Be specific with your needs. Avoid scams.
The fee information on your statement is important.
This information on your statement is also important for understanding how your merchant services work. The fee statement from your processor should include the following:
- The total of all fees charged to you
- How much was paid in setup costs and monthly maintenance fees (if applicable)
- How many transactions were processed during the billing period and what the average transaction size was. This can help you extrapolate how much money will be taken out of your account each month, as well as determine if there are any unexpected spikes in activity or payments.
Your risk of chargeback and fraud is greatly affected by the type of card you use and the amount you accept.
When you accept a payment, you are also accepting that there’s a chance it could be returned. The more you accept, the greater the risk of fraud and chargeback.
When deciding how much to authorize on a transaction (and thus how much risk to take), consider the following factors:
- The type of card being used. Certain cards are riskier than others because they have higher rates of fraud or chargebacks associated with them. For example, credit card networks like Visa and MasterCard tend to have higher rates than other credit or debit cards. These transactions carry greater potential for fraud—hence why they come at higher rates when accepting them via merchant services providers like Square, Stripe, or PayPal.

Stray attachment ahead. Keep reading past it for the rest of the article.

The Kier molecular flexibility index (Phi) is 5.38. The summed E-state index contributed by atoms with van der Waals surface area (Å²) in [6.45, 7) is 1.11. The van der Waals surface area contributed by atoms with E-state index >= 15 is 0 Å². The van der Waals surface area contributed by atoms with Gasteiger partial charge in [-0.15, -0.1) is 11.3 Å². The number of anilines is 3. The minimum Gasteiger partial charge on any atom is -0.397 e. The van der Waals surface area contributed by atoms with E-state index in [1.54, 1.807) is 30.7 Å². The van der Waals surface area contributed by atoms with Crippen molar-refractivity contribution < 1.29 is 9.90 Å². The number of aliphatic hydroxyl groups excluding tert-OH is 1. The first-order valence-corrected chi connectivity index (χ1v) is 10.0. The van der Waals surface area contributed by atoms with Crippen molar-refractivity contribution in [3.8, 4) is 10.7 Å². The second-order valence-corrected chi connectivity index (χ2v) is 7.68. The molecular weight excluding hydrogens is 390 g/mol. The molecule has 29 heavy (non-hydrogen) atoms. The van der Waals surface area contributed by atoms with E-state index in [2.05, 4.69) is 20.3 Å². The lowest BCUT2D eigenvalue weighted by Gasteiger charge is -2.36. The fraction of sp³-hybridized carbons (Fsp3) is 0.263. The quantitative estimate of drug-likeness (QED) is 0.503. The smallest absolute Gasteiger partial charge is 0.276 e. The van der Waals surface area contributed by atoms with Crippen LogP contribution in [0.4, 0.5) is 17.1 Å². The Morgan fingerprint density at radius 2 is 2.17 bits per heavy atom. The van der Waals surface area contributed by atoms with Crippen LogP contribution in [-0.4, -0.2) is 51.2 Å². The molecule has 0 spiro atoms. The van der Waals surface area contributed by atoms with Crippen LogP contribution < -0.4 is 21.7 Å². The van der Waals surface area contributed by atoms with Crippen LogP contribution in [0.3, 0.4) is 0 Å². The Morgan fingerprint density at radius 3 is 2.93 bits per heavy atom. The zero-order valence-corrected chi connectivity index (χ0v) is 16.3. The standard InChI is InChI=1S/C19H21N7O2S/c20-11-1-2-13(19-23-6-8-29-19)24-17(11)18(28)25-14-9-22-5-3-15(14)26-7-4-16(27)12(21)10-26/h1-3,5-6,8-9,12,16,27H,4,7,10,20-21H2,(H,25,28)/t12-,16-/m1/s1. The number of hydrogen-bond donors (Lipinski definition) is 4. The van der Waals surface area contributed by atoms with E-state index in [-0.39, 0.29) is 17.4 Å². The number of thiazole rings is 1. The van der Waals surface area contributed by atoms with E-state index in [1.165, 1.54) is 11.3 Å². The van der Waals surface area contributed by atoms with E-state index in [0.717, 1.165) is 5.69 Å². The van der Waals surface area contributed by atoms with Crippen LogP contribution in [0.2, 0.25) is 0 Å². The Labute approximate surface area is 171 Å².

- The amount being charged. The amount a cardholder wants to spend in one single transaction also carries a risk. The higher the amount, the greater the risk. Some processors even flag transactions above a certain amount immediately. To avoid this, you can break up the charge into multiple, lower transactions. But before doing that, have security measures in place like PCI-compliance and customer verification services.
Many merchants pay into a rolling reserve, but don’t ask for their money back which can result is losing tens of thousands of dollars.
A merchant reserve account is an account set up by a merchant processor or bank that collects money from sales transactions until there’s enough money to cover any potential chargebacks or fraud claims issued against them.
When merchants receive credit card payments through their processing company, they’re required by law to pay the processor a fee per transaction (this varies depending on the type of business).
The processor then holds onto part of each transaction until there’s enough money in their reserve account to cover all potential chargebacks or fraud claims issued against them.
Some merchants, like high-risk merchants, are required to have a reserve due to the likelihood of chargebacks. You could be high risk due to the industry you operate in or because of a highly transaction volume. But the money in your reserve isn’t permanently tucked away.
If you have good processing for 6 months or so, you can contact your provider and ask to be paid back a percentage or lower the cap.
The best way to optimize your credit card processing fees is to use a provider that
Merchant account and payment processing fees are one of the biggest concerns for small business owners. It’s important to understand these fees, because they can add up over time. The good news is that there are plenty of ways to save money on your monthly statement. You just need to know where and how to look for them!
Using the right processor, one that supports your business model and needs, is the best way to optimize those fees. Get in touch with us here at DPN to get started with your new processing relationship.